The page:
The ACT has accepted an offer of more than 100,000 P2 masks from the Commonwealth as the city continues to face extremely poor air quality conditions.
Chief Minister Andrew Barr said air quality in Canberra continued to be "extraordinarily bad".
Mr Barr said he had accepted an offer from federal health minister Greg Hunt to provide masks from Commonwealth stocks.
"More than 100,000 [masks] will be arriving in Canberra from Sydney tomorrow morning. These will be made available to vulnerable people in our community, such as those sensitive to smoky conditions, and those unable to avoid long outdoor exposure," Mr Barr said.
Authorities were still determining how people in vulnerable groups could access the masks.
"We are working with peak bodies and various organisations to establish the best way to provide these masks to vulnerable Canberrans, with appropriate health advice on how to safely use these masks."
Mr Barr said the period of smoke haze continued to be an anxious time for residents in Canberra, but he acknowledged many people would still need to be outdoors.
"We know the amount of smoke around the territory continues to be of great concern to residents. It is uncomfortable and we know many people are anxious about their exposure to smoke," he said.
"Again, the very best advice from ACT Health is the best way to limit your exposure to this smoke is to stay indoors. I want to repeat that, the best way, far and away, to avoid that smoke exposure is to stay indoors. Please do so."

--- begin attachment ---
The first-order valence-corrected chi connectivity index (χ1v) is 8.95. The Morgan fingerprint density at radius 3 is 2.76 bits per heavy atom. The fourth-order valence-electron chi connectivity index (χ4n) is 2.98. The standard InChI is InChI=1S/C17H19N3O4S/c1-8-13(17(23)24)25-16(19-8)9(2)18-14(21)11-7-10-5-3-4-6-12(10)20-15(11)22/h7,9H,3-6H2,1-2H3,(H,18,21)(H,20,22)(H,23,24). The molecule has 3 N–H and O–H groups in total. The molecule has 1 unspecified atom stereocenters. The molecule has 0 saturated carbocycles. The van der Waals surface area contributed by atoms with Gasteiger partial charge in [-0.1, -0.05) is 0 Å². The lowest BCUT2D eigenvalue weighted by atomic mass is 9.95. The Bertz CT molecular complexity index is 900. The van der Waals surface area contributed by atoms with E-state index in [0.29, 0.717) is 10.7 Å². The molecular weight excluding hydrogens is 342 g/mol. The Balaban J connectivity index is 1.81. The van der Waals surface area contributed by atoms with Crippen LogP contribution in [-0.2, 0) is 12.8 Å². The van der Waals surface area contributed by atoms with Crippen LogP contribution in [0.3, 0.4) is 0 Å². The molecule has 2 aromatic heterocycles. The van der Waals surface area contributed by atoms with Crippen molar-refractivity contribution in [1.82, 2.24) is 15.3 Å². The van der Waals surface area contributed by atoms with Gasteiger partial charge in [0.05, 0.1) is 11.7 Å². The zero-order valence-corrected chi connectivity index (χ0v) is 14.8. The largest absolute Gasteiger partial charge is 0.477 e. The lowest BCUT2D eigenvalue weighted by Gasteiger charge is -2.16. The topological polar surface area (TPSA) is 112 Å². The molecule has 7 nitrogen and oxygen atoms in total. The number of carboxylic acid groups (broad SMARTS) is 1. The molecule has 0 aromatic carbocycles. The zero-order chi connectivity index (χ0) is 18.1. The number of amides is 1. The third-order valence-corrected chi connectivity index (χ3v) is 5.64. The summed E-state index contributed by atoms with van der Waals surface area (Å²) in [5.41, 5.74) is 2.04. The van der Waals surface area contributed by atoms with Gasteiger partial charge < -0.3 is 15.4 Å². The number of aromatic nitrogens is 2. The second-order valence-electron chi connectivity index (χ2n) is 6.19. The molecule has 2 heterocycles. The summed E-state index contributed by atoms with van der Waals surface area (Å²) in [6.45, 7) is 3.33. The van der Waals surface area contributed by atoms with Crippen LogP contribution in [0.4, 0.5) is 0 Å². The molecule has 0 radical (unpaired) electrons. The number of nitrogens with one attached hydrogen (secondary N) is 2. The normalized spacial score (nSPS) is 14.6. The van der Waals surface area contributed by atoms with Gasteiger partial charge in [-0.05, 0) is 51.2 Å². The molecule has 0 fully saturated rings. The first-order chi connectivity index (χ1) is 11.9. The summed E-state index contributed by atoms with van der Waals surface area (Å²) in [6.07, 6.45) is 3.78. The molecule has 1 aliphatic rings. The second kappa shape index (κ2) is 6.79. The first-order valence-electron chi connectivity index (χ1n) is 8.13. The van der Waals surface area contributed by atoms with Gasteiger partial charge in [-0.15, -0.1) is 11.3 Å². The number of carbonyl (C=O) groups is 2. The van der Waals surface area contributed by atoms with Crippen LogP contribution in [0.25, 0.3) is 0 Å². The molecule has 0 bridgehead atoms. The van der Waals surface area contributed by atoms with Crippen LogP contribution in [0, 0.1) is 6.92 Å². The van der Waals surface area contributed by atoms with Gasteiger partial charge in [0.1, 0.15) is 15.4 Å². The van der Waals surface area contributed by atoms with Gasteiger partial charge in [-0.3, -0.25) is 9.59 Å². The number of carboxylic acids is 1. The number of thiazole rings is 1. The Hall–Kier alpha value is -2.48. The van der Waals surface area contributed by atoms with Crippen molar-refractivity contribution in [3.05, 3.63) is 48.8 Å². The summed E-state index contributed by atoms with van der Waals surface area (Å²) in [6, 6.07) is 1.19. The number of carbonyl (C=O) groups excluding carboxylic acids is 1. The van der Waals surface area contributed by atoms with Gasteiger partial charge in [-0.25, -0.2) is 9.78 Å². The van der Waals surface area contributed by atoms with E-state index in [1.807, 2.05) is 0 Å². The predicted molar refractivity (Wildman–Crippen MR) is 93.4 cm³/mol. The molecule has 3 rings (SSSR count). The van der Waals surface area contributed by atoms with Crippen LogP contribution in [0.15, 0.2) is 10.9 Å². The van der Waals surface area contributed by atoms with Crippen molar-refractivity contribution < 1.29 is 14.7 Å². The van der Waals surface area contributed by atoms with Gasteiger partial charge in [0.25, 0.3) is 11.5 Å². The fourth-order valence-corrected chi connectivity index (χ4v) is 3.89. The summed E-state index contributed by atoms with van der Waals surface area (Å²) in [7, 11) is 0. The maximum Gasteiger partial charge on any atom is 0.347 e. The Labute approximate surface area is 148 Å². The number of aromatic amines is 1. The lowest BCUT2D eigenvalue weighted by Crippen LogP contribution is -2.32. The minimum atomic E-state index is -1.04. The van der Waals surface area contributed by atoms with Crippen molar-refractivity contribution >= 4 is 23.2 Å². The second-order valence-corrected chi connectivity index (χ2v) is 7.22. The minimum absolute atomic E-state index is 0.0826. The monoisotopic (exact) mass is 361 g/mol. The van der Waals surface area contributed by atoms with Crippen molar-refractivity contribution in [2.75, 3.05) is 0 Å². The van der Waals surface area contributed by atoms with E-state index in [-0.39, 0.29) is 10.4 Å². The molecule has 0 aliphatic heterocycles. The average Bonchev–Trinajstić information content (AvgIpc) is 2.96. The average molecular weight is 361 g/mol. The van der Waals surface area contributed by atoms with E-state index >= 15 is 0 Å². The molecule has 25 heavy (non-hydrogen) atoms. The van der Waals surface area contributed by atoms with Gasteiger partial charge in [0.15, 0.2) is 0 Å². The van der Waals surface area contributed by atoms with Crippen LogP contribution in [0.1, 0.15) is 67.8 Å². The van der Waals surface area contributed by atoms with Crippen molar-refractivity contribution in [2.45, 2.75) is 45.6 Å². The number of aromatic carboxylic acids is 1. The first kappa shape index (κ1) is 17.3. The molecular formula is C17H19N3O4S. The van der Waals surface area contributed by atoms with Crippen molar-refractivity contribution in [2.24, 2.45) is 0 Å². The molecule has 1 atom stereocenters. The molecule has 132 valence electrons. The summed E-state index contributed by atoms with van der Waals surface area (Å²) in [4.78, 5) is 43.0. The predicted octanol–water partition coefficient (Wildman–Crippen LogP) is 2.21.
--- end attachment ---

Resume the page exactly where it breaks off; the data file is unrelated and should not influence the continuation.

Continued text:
ACT chief health officer Dr Kerryn Coleman said vulnerable communities - including people aged over 65, people with underlying heart or lung disease and pregnant women - would be the focus of mask distribution efforts.
"We are encouraging these people who have medical conditions to go and talk to their doctor, their physician, who understands their condition about whether a mask would be of benefit or whether it would make them feel worse," Dr Coleman said.
"These masks are only effective if they fitted properly."
Masks were not the only answer to the smoke problem and weren't always the answer, Dr Coleman said.
The chief minister and chief health officer acknowledged that for many, the smoke was inside their homes.
"These are unprecedented conditions in Canberra and I think we've all been trying to work together on how to make the most of the situation that we have been trying to control the best we can," Dr Coleman said.
"The best we can do as a community is try and reduce the exposure to smoke that we have, and our advice has been to try and do that in the multiple ways that you have available to you."
Dr Coleman reiterated that people should stay inside with the windows and doors shut, and not use evaporative air conditioners.
Mr Barr said the conditions looked set to stay for another couple of days, and would improve when the wind direction changed.